A mystery uncovered by Fedora 32 changing my default font
I upgraded my home machine to Fedora 32 earlier this week. Everything went smoothly, except that afterward various web pages looked just a little bit different in my Firefox. After poking around and finding a handy Firefox font related thing, I discovered that Fedora 32 had changed what the standard system 'serif', 'sans-serif' and 'monospace' font names mapped to from DejaVu (in Fedora 31) to Bitstream Vera (in Fedora 32). The two fonts are very close (DejaVu is a modification of Bitstream Vera), but apparently just far enough apart that I can tell the difference.
In theory this could all be controlled through Fontconfig. In practice my simple brute force fix was to remove the Bitstream Vera fonts on the grounds that I didn't need them and they aren't there on a standard Fedora 32 install. But afterward I started poking around the Fontconfig files in /etc/fonts/conf.d to see if I could spot why the change happened, and wound up more confused than before.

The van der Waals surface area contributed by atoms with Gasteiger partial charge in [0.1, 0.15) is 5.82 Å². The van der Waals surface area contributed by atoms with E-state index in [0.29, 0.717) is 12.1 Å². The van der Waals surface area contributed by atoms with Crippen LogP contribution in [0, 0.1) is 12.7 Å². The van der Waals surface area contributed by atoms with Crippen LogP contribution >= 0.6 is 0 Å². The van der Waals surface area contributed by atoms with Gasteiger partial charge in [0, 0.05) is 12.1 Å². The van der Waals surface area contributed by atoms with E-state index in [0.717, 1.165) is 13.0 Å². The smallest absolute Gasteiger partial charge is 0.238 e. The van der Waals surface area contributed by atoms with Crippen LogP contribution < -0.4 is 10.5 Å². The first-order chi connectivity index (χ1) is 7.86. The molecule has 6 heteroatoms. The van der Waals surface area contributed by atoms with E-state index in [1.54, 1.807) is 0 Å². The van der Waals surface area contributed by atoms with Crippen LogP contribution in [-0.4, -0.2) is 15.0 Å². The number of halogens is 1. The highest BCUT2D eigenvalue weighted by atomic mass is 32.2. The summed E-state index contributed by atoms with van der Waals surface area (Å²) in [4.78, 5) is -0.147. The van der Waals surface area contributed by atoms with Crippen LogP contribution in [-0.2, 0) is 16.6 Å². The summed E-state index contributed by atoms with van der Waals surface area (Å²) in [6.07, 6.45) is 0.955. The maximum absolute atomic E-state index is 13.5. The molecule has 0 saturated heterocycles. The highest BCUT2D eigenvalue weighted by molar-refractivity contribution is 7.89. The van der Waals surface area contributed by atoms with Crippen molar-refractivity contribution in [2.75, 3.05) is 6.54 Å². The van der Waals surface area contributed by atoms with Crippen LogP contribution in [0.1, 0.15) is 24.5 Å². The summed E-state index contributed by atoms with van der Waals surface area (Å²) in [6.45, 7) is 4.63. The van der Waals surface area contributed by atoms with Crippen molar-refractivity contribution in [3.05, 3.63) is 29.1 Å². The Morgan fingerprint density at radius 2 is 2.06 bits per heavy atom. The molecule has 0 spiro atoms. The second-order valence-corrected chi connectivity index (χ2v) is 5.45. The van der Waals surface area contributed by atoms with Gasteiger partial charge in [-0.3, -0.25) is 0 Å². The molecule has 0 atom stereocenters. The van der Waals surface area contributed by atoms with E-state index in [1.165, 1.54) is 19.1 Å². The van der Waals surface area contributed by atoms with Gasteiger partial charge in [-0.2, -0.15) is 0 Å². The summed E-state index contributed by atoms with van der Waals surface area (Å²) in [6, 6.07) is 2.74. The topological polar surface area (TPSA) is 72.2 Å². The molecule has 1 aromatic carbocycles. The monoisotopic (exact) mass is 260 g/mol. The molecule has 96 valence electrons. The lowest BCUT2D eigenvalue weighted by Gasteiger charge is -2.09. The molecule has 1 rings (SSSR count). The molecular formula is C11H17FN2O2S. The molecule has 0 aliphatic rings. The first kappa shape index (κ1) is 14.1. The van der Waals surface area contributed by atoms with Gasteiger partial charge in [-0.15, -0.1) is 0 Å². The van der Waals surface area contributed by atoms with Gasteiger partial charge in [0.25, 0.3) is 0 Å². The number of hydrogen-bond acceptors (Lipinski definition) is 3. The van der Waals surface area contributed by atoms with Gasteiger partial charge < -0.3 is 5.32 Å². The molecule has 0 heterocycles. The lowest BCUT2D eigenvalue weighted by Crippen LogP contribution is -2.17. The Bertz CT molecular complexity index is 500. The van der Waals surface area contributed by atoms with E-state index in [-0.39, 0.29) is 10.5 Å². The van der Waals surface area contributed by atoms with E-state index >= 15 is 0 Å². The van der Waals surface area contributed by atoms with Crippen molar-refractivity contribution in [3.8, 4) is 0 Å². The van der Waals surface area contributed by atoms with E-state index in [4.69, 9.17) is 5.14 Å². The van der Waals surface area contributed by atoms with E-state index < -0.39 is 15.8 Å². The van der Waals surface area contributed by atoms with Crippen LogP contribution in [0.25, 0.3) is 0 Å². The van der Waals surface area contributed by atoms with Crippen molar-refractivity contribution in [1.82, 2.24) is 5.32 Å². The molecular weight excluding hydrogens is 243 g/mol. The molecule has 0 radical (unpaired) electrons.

My office workstation is still on Fedora 31 and it is definitely
using the DejaVu fonts (you can tell with '
fc-match serif' and
so on). However, it has Bitstream Vera fonts installed, and both
my Fedora 31 and 32 machines have an /etc/fonts/conf.d/60-latin.conf
file that appears to specify that the Bitstream Vera fonts should
be preferred over the DejaVu versions:
<description>Set preferable fonts for Latin</description> <alias> <family>serif</family> <prefer> <family>Bitstream Vera Serif</family> <family>DejaVu Serif</family> <family>Times New Roman</family> <family>Thorndale AMT</family> [...]
Setting the magic
$FC_DEBUG environment variable on my Fedora
31 machine (documented in fonts.conf) did
not provide any enlightenment; it may provide debugging, but it
doesn't make fc-match explain its decisions. Fedora 31 and 32 have
essentially the same version of Fontconfig (2.13.92-3.fc31 and
2.13.92-9.fc32 respectively), so that isn't a smoking gun either.
So, as has happened before, I started with a surprising change and have wound up with a mystery of why my Fedora 31 machines worked (and work) the way they did. As far as I can tell, the system fonts should have mapped to Bitstream Vera even on Fedora 31.
(I'm also left with the puzzle about why Fedora even seems to prefer Bitstream Vera over DejaVu, given that DejaVu was created to improve on Bitstream Vera and long ago Fedora switched to them. Bitstream Vera isn't even installed on normal from-scratch Fedora installs and hasn't been for some time, which may be part of why this bit of configuration has lingered on.)